Every piece together makes a beautiful whole.  Just like us.  Our fragments make up who we are.  Some fragments are jagged and holey.  Some are smooth.  Some are not fragments but whole pieces.   And then somehow God collects our pieces and puts them in a jar, ugly and beautiful alike, and the jar is filled.  And it is not a jar filled with lots of ugly pieces of seashells, or whole seashells or rocks.  It is a jar that is filled with us, who we are, and there is nothing ugly about what God has made.

They are beautiful because she is beauty full.  They are beautiful because everything is beauty full to her. And they are beautiful because they are hers.  And they are her first ones.  I think I will keep them forever and ever.

Princess Rock Star

“We find a delight in the beauty and happiness of children, that makes the heart too big for the body”

Ralph Waldo Emerson

I figured that Big Girl has had several posts devoted to her (and she’ll have another one at the end of this month) and feel like Littlest Munchkin deserves some super bloggy attention.

She is the epitome of life. She asks me if she makes my heart super happy. And I answer that she does.  She makes my heart super duper happy. She dances in our living room with wreckless abandon in a princess outfit and holding a guitar. Sometimes she closes her eyes, holds out her arms, and just sways to the music, her guitar rocking back and forth with her body. Sometimes she’s covered head to toe in nothing but bracelets, necklaces, rings, and crowns.  She’s definitely got a way about her.  She wakes up my senses in ways that no other can. Each of my children do.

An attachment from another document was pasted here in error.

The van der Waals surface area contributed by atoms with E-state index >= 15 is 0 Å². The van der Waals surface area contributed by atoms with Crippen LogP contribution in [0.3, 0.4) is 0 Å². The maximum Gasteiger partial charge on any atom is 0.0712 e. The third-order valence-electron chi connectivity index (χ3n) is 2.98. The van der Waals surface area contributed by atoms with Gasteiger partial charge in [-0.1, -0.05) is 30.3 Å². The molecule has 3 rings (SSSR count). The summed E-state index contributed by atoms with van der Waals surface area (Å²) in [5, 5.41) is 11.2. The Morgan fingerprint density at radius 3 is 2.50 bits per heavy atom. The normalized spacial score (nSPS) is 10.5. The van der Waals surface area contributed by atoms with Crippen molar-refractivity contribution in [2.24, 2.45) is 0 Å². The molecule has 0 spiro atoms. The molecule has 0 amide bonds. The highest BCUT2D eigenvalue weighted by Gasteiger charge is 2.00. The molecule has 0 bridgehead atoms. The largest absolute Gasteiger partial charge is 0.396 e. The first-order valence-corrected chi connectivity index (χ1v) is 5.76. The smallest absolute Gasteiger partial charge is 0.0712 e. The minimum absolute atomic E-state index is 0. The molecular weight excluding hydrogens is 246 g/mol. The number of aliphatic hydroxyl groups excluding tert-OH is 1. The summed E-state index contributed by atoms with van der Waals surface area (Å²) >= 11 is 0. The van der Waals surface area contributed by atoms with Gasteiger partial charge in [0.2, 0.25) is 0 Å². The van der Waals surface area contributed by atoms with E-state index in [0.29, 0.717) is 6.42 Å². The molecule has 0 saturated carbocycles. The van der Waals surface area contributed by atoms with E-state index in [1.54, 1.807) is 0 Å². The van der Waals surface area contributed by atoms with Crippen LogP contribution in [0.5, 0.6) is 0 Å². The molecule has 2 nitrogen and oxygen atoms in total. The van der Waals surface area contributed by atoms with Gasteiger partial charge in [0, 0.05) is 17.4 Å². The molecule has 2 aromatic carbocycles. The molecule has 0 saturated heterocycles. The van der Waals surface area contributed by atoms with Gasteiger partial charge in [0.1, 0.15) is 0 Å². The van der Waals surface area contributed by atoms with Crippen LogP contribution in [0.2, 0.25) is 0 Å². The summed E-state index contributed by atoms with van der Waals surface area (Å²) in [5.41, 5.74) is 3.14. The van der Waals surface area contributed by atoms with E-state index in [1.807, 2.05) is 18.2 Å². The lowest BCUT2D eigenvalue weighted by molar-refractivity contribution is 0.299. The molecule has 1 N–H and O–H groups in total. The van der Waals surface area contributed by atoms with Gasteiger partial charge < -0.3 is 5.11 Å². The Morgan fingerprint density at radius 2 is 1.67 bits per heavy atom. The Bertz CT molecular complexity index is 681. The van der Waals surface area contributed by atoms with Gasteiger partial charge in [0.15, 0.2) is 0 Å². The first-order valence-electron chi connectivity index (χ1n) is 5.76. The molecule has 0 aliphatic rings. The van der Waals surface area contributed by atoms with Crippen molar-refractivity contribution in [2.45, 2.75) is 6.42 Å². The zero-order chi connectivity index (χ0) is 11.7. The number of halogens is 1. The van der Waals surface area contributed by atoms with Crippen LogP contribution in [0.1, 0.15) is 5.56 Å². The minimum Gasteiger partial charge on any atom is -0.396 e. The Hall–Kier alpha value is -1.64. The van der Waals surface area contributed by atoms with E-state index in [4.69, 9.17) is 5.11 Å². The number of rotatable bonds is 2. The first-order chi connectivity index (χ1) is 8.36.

I think every child a mother has is loved equally as much but in such different ways. Avery is so very much like her father, in almost every way. If I hadn’t bore her, I don’t think I could actually claim her as my own. Anabel, however…well, she’s so much like me, but oh so much better. She’s hot tempered, passionate, independent, a leader, mischievous, diva, princess, angel, sugar and spice, and everything nice all wrapped into one short, yummy little package.  She is my go-anywhere-do-anything-at-least-once child.  I was like that.  I kind of still am…just a little bit more inhibited than I was.  But Anabel is not.  She is uninhibited.  And it. is. beautiful.  I think if I loved her any more, my heart would simply pop.

Avery’s Birthday Part 2

Avery’s birthday and birthday party were a smashing success!  Thank you to everyone who helped make it so fun and wonderful not just for her, but for all of us!

We went to the lake with some friends the day of her birthday.  It was rainy, but we had a blast!

The gift!

The first cake.

My parents got her a big box full of Zhu Zhu pet stuff.  She loves it!

The “birthday party” cake!  Delicious!

The birthday girl and her daddy at the pool party.  They are so cute!

The next group of pictures are courtesy of my dad!  Thanks dad for taking such wonderful pictures and for being there for Avery’s 5th birthday party!

And just as her party was winding down and all the cake-filled, wound up children grabbed their balloons to go home, it started to rain.  It was appropriate really.  The end of the party, the end of the celebration of Avery’s birthday.  The moving forward.  The downer after every high.  As I packed up all of our things in the truck, the rain trickled down my cheeks and face like random teardrops and, while I was sad that I was then forced to accept that Avery had turned 5 (as if I could have stopped it anyway), I was also content in knowing that she had a very, very happy birthday.